Wool Double-Width Blankets Finished

The wool double-width blankets came out even better than I had hoped. It still seems magical to simply weave, and end up with cloth two times the woven width. What did I enjoy most about this project? First of all, the colors. It is so much fun to mess with colors. Secondly, the fringe. I love how the fringe turned out. Those chubby twists are my favorite part of the finished blankets. Knotted, or not. The first blanket has knotted fringe. Watch the Wool Blanket Final Finishing video below to see what happens with the fringe on the second blanket.

Finishing fringe on wool blanket. Video with more info.

Fringes on the first blanket are finished with knots before the excess is cut away.

Detail of fold of double-width blanket.

Detail of opened and finished fold on double-width blanket.

Finished wool double-width blanket. Karen Isenhower

Finished wool double-width blanket. Final finishing complete.

In this final episode in the Wool Blanket Finishing series, I show you how I brush the blanket and finish the fringe.

In case you missed any of the previous videos in this series:

1. Colorful Cozy Blanket and a Video

2. Quiet Friday: Wool Blanket Finishing

3. Wool Blanket Gets Wet

May your work come back to you as rewards.



  • Mio says:

    Thank you for the videos! I really enjoyed them.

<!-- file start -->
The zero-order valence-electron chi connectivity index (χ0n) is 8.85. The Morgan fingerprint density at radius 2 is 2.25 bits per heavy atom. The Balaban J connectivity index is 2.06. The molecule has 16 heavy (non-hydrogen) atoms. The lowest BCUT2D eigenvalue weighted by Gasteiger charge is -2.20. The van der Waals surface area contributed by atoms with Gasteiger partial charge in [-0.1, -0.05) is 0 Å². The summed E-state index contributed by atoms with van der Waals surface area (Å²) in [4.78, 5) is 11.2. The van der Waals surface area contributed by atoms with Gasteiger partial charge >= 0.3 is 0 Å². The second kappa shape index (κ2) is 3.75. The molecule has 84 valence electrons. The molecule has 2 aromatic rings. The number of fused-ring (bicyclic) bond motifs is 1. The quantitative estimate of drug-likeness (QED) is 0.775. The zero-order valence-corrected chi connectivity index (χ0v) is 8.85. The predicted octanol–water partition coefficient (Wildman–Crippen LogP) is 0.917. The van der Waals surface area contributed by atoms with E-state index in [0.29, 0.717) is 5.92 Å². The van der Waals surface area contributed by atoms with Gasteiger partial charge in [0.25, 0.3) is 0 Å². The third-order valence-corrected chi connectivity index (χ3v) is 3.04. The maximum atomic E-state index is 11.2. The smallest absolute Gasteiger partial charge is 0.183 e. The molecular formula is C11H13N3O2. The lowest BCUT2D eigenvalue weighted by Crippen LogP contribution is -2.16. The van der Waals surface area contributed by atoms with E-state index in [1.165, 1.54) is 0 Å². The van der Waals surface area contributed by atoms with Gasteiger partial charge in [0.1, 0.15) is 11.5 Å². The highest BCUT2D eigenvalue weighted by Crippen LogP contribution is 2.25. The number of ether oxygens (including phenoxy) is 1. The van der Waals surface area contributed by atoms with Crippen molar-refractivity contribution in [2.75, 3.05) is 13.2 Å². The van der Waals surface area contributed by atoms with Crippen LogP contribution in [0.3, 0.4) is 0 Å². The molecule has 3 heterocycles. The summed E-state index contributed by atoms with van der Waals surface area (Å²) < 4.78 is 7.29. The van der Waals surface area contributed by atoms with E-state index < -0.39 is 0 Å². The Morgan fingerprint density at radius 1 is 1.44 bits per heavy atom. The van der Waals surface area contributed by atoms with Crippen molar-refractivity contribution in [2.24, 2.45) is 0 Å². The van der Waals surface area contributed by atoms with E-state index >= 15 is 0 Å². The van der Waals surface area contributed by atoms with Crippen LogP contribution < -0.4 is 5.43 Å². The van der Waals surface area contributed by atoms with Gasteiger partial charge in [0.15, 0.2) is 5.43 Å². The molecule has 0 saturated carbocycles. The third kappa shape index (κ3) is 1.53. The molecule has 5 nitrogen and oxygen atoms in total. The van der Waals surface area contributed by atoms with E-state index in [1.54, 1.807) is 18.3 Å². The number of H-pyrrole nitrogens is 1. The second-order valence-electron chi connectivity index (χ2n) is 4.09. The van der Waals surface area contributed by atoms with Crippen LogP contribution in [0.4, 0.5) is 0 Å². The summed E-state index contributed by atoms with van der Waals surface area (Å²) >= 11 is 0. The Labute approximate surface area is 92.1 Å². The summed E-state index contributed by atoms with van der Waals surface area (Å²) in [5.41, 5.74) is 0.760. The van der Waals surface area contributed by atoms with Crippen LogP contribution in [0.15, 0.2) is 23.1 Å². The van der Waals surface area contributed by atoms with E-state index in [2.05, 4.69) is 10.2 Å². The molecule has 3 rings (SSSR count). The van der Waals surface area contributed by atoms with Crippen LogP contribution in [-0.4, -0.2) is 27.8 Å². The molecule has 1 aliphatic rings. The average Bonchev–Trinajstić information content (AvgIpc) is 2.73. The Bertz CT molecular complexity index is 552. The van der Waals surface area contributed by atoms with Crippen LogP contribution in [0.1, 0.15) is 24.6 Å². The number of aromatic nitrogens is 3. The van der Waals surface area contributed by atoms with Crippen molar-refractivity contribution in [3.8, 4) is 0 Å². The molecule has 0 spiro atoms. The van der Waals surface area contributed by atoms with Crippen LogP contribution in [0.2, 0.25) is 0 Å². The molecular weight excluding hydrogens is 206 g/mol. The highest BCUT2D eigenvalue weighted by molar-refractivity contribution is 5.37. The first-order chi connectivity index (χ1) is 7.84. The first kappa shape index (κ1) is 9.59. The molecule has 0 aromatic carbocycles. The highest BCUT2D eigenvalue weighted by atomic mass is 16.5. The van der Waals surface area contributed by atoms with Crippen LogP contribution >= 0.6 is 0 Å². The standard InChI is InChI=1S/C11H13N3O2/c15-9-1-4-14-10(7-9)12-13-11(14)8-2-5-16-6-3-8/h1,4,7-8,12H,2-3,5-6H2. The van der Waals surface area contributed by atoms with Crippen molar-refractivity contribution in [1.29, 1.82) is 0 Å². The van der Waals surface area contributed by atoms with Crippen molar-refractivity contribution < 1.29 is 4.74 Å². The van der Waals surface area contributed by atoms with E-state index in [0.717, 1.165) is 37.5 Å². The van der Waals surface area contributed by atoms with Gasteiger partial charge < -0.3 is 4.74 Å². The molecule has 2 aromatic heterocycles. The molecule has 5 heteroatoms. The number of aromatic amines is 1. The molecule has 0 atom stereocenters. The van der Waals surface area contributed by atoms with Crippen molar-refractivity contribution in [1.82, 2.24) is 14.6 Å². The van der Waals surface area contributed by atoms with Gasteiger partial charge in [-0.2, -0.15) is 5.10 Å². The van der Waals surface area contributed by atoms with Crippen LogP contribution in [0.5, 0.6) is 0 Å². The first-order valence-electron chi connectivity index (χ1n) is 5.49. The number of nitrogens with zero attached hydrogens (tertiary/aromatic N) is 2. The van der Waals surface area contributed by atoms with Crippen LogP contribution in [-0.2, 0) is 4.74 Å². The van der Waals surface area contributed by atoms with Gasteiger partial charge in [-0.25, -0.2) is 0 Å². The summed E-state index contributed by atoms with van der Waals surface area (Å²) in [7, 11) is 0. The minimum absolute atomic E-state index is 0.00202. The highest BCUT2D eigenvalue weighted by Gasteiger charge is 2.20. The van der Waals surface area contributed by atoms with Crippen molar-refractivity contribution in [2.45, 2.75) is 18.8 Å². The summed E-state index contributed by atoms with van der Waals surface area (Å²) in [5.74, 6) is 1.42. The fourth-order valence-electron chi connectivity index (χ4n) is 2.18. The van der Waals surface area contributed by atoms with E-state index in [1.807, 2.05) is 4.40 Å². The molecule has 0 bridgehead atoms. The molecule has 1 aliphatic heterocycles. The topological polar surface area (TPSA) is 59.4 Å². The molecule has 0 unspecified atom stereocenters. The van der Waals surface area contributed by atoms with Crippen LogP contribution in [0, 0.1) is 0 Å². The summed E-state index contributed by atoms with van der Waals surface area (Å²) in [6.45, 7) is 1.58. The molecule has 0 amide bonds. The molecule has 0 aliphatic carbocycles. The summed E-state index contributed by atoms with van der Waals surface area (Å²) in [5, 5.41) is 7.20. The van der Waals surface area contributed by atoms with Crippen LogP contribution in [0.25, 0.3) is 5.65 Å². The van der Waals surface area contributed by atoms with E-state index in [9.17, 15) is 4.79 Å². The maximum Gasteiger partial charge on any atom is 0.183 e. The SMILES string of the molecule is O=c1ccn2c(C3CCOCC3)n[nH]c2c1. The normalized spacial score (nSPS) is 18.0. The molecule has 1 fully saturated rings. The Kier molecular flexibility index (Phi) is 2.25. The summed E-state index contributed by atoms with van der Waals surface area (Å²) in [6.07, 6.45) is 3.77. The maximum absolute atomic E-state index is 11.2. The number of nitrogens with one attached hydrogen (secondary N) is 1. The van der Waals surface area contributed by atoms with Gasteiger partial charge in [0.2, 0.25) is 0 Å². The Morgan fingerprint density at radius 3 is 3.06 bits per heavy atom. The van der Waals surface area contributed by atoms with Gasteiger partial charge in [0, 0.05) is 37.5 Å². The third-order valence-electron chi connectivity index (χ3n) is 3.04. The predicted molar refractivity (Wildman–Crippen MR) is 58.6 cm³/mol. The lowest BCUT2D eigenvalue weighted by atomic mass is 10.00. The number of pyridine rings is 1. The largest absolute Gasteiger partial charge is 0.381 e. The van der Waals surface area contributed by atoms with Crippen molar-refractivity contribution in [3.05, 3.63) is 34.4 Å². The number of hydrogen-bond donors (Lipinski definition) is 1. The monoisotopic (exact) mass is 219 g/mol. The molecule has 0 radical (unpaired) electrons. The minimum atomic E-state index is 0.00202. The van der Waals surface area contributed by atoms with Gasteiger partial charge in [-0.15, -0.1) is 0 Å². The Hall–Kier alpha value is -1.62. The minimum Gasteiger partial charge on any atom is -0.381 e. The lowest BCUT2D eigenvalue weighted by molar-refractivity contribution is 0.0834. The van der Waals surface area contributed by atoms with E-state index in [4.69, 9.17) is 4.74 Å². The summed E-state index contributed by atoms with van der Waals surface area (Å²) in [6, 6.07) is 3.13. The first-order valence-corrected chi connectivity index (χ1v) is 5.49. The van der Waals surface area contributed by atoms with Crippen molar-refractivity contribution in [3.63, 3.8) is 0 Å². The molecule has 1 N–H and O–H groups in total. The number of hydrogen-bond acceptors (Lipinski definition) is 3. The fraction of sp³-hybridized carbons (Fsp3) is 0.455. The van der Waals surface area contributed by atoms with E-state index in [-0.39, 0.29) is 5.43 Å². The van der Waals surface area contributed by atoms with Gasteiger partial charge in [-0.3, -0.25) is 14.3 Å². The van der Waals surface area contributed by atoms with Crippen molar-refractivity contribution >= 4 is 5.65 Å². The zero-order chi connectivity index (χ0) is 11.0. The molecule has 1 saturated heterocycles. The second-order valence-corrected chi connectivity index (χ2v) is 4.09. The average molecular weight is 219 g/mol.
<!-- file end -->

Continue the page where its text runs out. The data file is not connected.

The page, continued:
Also the blanket turned out be-u-ti-ful!

  • John says:

    I just found your video series on the double width blanket and can’t wait to start one of my own. Really intrigued by twisting the fringe on the loom! Yours blanket looks beautiful! I love the colors and your videos are so informative. Thanks for making and sharing them.

    • Karen says:

      Hi John,
      I appreciate hearing that you found the videos helpful! Thank you for letting me know. Best wishes in your blanket-making adventure!

      Happy Weaving,

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Wool Blanket Gets Wet

The softer, the better. We all know that wool can be scratchy, but we like wool because of its warmth. And, as a fiber for weaving, wool is easy to work with because of its elasticity. Wet finishing reduces the scratchiness, making it possible to end up with a comfy wool blanket. A soft and gentle blanket.

Wool blanket is drip drying after wet finishing.

Wet wool blanket is dripping dry after just two minutes in the dryer. Towels on the floor collect the drips.